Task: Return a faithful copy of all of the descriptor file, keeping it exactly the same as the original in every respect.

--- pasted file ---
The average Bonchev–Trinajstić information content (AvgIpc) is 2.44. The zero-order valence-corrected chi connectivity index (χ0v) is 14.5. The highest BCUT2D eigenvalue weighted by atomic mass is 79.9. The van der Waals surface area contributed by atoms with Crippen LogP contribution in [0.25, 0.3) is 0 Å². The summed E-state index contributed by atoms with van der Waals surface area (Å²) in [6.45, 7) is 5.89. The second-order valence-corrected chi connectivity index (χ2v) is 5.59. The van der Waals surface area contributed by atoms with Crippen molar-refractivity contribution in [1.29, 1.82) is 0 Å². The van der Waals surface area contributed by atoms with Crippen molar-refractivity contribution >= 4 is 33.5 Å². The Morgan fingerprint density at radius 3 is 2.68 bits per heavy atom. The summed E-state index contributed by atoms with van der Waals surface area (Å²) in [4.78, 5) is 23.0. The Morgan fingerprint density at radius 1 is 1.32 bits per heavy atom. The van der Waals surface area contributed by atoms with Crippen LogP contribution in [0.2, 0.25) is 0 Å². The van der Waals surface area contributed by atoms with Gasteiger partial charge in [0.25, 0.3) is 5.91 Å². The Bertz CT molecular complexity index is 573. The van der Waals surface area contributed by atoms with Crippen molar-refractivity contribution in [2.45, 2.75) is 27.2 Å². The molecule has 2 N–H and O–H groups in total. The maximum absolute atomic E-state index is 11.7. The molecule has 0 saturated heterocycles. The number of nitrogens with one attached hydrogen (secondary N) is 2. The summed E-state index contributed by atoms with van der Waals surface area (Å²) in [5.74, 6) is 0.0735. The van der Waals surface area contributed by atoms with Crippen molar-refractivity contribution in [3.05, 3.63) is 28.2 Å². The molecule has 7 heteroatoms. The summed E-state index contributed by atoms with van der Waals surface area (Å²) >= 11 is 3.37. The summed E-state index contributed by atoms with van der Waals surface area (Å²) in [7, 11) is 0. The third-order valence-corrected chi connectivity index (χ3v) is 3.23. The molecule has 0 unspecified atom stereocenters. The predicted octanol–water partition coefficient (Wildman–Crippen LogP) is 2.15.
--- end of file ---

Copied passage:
The average Bonchev–Trinajstić information content (AvgIpc) is 2.44. The zero-order valence-corrected chi connectivity index (χ0v) is 14.5. The highest BCUT2D eigenvalue weighted by atomic mass is 79.9. The van der Waals surface area contributed by atoms with Crippen LogP contribution in [0.25, 0.3) is 0 Å². The summed E-state index contributed by atoms with van der Waals surface area (Å²) in [6.45, 7) is 5.89. The second-order valence-corrected chi connectivity index (χ2v) is 5.59. The van der Waals surface area contributed by atoms with Crippen molar-refractivity contribution in [1.29, 1.82) is 0 Å². The van der Waals surface area contributed by atoms with Crippen molar-refractivity contribution >= 4 is 33.5 Å². The Morgan fingerprint density at radius 3 is 2.68 bits per heavy atom. The summed E-state index contributed by atoms with van der Waals surface area (Å²) in [4.78, 5) is 23.0. The Morgan fingerprint density at radius 1 is 1.32 bits per heavy atom. The van der Waals surface area contributed by atoms with Crippen LogP contribution in [0.2, 0.25) is 0 Å². The van der Waals surface area contributed by atoms with Gasteiger partial charge in [0.25, 0.3) is 5.91 Å². The Bertz CT molecular complexity index is 573. The van der Waals surface area contributed by atoms with Crippen molar-refractivity contribution in [2.45, 2.75) is 27.2 Å². The molecule has 2 N–H and O–H groups in total. The maximum absolute atomic E-state index is 11.7. The molecule has 0 saturated heterocycles. The number of nitrogens with one attached hydrogen (secondary N) is 2. The summed E-state index contributed by atoms with van der Waals surface area (Å²) in [5.74, 6) is 0.0735. The van der Waals surface area contributed by atoms with Crippen molar-refractivity contribution in [3.05, 3.63) is 28.2 Å². The molecule has 7 heteroatoms. The summed E-state index contributed by atoms with van der Waals surface area (Å²) >= 11 is 3.37. The summed E-state index contributed by atoms with van der Waals surface area (Å²) in [7, 11) is 0. The third-order valence-corrected chi connectivity index (χ3v) is 3.23. The molecule has 0 unspecified atom stereocenters. The predicted octanol–water partition coefficient (Wildman–Crippen LogP) is 2.15.